The other refugees
03 April 1999
Among the Kosovo refugees there are thousands of Roma: they arrived during the first weeks of the NATO bombing in Albania, Macedonia, Serbia and Montenegro, and Hungary. The world hears nothing about them, and thinks that the Kosovo refugees are only ethnic Albanians. Some Romani refugees claim that they were ordered by others from refugee convoys to declare themselves ethnic Albanians, and to speak only Albanian, in order to make the number of displaced Kosovo Albanians higher. Roma from Kosovo are Muslim and Christian. According to the interviews the ERRC conducted with Romani refugees, the former were treated as Albanians by Serbian authorities and were expelled from their homes; the latter took the side of Serb authorities and suffered violence and threats from KLA and ethnic Albanians.
Reportedly, Romani refugees have been discriminated in the distribution of humanitarian assistance. The Romani MP in the Macedonian parliament said on April 7 that he himself witnessed at the Blace border crossing that while ethnic Albanians were receiving food, Roma were not given any by the activists of El Hilal, a Muslim humanitarian organisation, and the Macedonian Red Cross. We have also learned that Roma have had difficulties when signing up to go to western countries. Thus, those Roma who managed to escape persecution quickly discovered the difference between being a refugee and being a Gypsy refugee.
In the Kosovo context, it has been Serbs against Albanians, Albanians against Serbs, and everybody against the Roma. During the break up wars of ex-Yugoslavia, much like during the World War II, Roma have been despised and abused, but their suffering was not acknowledged. Their continued persecution was only very rarely recognised and only very recently asylum was awarded in a small number of cases by western governments. Fifty years since the adoption of the Universal Declaration of Human Rights, its promise of the right to seek and enjoy asylum from persecution rings hollow.
These days, Roma are second class refugees among those we see on TV in the Kosovo news. Why? Because Roma have long been refugees. Not only from Yugoslavia, the country of origin of thousands Roma who have been waiting for over two decades in vain for residence permits in Italy, for example. Throughout their history, Roma have been forcefully deported, restricted to certain areas, banned from certain countries or towns, and even held as slaves. In November 1992, Germany repatriated all recent Romani arrivals back to Romania. Many Roma in Macedonia were forced there by Germany.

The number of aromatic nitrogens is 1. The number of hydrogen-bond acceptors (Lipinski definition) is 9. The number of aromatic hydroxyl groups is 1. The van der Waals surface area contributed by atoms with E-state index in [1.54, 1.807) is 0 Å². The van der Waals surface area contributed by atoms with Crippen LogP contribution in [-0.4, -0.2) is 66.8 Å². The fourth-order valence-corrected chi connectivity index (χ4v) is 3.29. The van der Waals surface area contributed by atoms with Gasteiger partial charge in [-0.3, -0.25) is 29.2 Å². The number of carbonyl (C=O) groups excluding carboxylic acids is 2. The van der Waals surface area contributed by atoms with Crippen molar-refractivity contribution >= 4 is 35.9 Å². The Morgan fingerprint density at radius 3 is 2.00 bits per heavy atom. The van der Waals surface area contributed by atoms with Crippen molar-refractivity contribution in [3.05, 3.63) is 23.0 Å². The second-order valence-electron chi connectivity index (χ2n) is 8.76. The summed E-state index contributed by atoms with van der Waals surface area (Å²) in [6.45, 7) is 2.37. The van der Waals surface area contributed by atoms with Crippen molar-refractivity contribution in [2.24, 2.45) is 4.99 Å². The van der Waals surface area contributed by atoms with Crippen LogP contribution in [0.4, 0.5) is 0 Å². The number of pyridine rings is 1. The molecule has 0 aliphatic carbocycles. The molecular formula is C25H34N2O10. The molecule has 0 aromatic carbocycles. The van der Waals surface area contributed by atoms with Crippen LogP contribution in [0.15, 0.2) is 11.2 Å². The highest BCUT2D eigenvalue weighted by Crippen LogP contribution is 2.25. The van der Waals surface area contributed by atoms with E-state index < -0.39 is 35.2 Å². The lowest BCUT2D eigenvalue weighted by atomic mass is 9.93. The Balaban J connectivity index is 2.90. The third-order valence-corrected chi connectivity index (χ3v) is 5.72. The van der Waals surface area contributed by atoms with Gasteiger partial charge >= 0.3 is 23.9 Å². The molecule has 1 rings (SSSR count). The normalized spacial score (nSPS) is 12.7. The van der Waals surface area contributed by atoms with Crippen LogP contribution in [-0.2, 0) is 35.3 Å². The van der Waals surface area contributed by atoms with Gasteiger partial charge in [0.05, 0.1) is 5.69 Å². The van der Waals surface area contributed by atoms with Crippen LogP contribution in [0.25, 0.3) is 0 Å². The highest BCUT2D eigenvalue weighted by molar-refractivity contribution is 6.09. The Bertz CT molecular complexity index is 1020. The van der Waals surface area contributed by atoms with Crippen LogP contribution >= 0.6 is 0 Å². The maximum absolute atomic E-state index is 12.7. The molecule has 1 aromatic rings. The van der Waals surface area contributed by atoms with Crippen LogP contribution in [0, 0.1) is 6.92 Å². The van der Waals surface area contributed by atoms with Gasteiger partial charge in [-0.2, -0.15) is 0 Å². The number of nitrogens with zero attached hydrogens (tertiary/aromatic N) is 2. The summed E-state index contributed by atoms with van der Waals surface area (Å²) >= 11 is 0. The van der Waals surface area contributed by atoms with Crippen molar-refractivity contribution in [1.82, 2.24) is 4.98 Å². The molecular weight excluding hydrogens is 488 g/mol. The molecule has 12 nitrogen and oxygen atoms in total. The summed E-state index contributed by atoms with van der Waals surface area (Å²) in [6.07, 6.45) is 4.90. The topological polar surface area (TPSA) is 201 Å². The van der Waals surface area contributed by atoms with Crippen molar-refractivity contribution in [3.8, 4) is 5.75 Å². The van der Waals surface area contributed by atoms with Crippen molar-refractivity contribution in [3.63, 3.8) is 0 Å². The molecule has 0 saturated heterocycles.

The ERRC, as well as many others, have been reporting racial assaults often resulting in deaths and injuries; invasions into private homes by armed police; looting, burning and evictions, sometimes of whole Romani communities; and constant problems in acquiring or maintaining citizenship and residence. Very few people have expressed sympathy or solidarity with the Roma. Officials at home have announced that they are to blame for their own misfortune. Asylum authorities, backed by politicians in the democratic West, have declared them to be economic migrants. Panicked by several hundred Romani applicants, European countries have tightened their immigration laws to prevent what the British press once called the "Gypsy invasion".
While other peoples - Kosovars, Kurds, Chechens, etc. - have sought to change their destiny through armed confrontation, the Roma have never taken up arms. Yet, they have lived the lives of forced migrants, victims of systematic persecution. In the tragic "event" of a mass exodus, such as the one out of Kosovo, one at least hopes that the world is watching and may help. But what happens when forced migration due to persecution is the daily reality?
Roma have been, for much of their history, forced migrants, many of them real; and all of them potential. Roma are a persecuted people with no mainstream media to cover their tortured journeys, no safe haven across any border, and no military alliances to interfere in their defence.